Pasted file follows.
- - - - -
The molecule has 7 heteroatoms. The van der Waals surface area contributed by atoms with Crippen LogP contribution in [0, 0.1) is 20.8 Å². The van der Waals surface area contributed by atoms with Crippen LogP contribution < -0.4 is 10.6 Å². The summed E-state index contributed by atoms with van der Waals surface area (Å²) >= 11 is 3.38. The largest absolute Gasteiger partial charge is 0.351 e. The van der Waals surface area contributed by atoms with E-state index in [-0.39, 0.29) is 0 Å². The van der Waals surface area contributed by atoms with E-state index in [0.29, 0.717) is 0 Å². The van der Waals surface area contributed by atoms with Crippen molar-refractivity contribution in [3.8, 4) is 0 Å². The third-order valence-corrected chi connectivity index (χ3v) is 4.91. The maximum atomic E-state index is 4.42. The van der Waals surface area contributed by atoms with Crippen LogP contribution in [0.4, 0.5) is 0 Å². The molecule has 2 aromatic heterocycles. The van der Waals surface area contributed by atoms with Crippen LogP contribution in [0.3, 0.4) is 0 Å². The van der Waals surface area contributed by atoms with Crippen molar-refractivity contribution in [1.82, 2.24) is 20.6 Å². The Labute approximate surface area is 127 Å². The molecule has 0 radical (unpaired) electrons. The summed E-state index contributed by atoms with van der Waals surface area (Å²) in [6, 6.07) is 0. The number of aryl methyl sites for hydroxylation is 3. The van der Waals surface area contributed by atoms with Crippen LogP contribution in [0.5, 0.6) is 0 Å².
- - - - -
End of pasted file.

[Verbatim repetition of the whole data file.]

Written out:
The molecule has 7 heteroatoms. The van der Waals surface area contributed by atoms with Crippen LogP contribution in [0, 0.1) is 20.8 Å². The van der Waals surface area contributed by atoms with Crippen LogP contribution < -0.4 is 10.6 Å². The summed E-state index contributed by atoms with van der Waals surface area (Å²) >= 11 is 3.38. The largest absolute Gasteiger partial charge is 0.351 e. The van der Waals surface area contributed by atoms with E-state index in [-0.39, 0.29) is 0 Å². The van der Waals surface area contributed by atoms with E-state index in [0.29, 0.717) is 0 Å². The van der Waals surface area contributed by atoms with Crippen molar-refractivity contribution in [3.8, 4) is 0 Å². The third-order valence-corrected chi connectivity index (χ3v) is 4.91. The maximum atomic E-state index is 4.42. The van der Waals surface area contributed by atoms with Crippen LogP contribution in [0.4, 0.5) is 0 Å². The molecule has 2 aromatic heterocycles. The van der Waals surface area contributed by atoms with Crippen LogP contribution in [0.3, 0.4) is 0 Å². The van der Waals surface area contributed by atoms with Crippen molar-refractivity contribution in [1.82, 2.24) is 20.6 Å². The Labute approximate surface area is 127 Å². The molecule has 0 radical (unpaired) electrons. The summed E-state index contributed by atoms with van der Waals surface area (Å²) in [6, 6.07) is 0. The number of aryl methyl sites for hydroxylation is 3. The van der Waals surface area contributed by atoms with Crippen LogP contribution in [0.5, 0.6) is 0 Å².